Memory album's most precious acquisitions: The Sketch Of a Pawn On a Checkered Carpet
If this were a visual memory, a few seconds long feature in a film, it would have been a perfect bird’s eye view shot. I was lying on my checkered carpet, honest laughter coming through the short and heavy breaths, spilling over uncontainably.
I spent the last half an hour dancing alone in the dark of my room, only using the slight flickering of the lights from the street from behind the curtains as they swayed in the wind, as my own little personal spotlights. I was never a dancer, but in the safety of a space that was mine and only myself as company, I felt compelled to move each part of my body in all speeds and directions under the spell of the music, feel the limbs stretch out and bend, pay attention to the tension in the muscles, and how easily it released. It made no sense to dance to the angular harmonies and rhythms, to match the dramatic bow strokes of the quartet. It made no sense and danced and I danced until I felt too warm and tired and light headed, and then I just lay down right where I stood, like an only chess piece, an oversized pawn that waddles in solitude after the sore loser angrily swept the rest of the pieces off the board. I was elated, lips stained with red wine, my face covered with a glow of sweat, and I was just laughing, laughing at the sheer pathetic sight of it all, had someone been able to observe the scene, laughing, because my lungs, my heart, my whole tired body felt so light, so full of life and freedom.
There is only one kind of happiness that feels this dizzying, and it has nothing to do with the one too many glasses of wine, it has nothing to do with what you ever did or who you were ever with - it is the laughter that floods into you after it has been suppressed for the longest time, the happiness that appears only in the form of a morning shadow - larger than the object it follows, larger than life.
This happiness knows no fear or doubt, because it only lives in present, and it does not care what anyone might have to say. It is a rare kind, a beautiful butterfly, a collector’s piece. Fragile, extremely demanding for conservation.
It is many things at once. It is acceptance, forgiveness and kindness. It is a sense of worth, that, put on a delicate antique apothecary scale, outweighs precious stones and gold. It is a belief, once torn apart, restored. It is hope and carelessness at once, it is both a breath of relief and acceptance of responsibility.
It is a farewell to what was and a greeting to what might be.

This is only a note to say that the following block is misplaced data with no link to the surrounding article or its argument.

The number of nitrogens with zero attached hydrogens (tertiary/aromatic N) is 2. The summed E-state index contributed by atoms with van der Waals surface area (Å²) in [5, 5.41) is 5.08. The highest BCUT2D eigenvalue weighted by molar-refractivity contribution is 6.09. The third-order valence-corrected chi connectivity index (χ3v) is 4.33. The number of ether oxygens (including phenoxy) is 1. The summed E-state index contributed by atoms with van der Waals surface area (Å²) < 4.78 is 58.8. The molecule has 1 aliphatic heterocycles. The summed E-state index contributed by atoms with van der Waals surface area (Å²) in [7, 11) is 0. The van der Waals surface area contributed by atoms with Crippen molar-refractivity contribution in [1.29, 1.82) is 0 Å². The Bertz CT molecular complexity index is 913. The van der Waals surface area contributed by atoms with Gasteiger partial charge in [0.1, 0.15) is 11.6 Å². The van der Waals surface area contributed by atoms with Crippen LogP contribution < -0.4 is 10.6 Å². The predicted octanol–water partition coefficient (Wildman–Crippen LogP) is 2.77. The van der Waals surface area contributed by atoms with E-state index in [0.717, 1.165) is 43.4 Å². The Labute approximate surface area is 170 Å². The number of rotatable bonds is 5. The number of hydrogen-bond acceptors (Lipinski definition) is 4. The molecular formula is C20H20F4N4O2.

I always liked your purple clouds
The water is still. I always think of an impressionist’s brush striking the canvas when I look at its calmly sparkling surface. It’s moving without going anywhere, it dances left and right, with no other purpose than to reflect light in thousands of little mirrors.
I am the only one on the walking path, but on the other side there are two women watering plants. The trees and bushes in their gardens all in full bloom, and today’s sun allows for all the colours to shine in their proudest, brightest colours.
My steps, the gentle clinking of the boats tied to the walls of the canal, tiny voices carrying over from a nearby playground, and birds chirping a variety of songs - all quiet sounds - gain much more significance in the absence of anything else, and so it is easy to focus on the rhythms they create, the imperfect cluster of sounds that, contrary to its disarrangement, feels so comforting.
Natalie Kulina (1996) is just someone questioning if and how all the things she regularly writes in her biography really matter and if and how they define her.
She was the local bookworm in her small sleepy hometown growing up, to the extent where the librarian would just leave stacks of new arrivals from the kids section on the counter for Natalie's proof read, before patiently listening to her excited, hasty reviews and putting on colorful stickers signifying the book's genre and category.
There was no greater pride than getting to decide which shelf becomes a host to each new book.
A lifetime achievement.
Natalie has often also tried to trick the library into purchasing new shiny publications she saw in the bookstore vitrines in the city, by sticking around the suggestion box casually until the librarian wasn't looking and then quickly faking different children's handwriting (and inserting small spelling errors for her own entertainment [author's note: wait, was I just a pretentious little mean brat?]) on those dust collecting little paper sticky notes.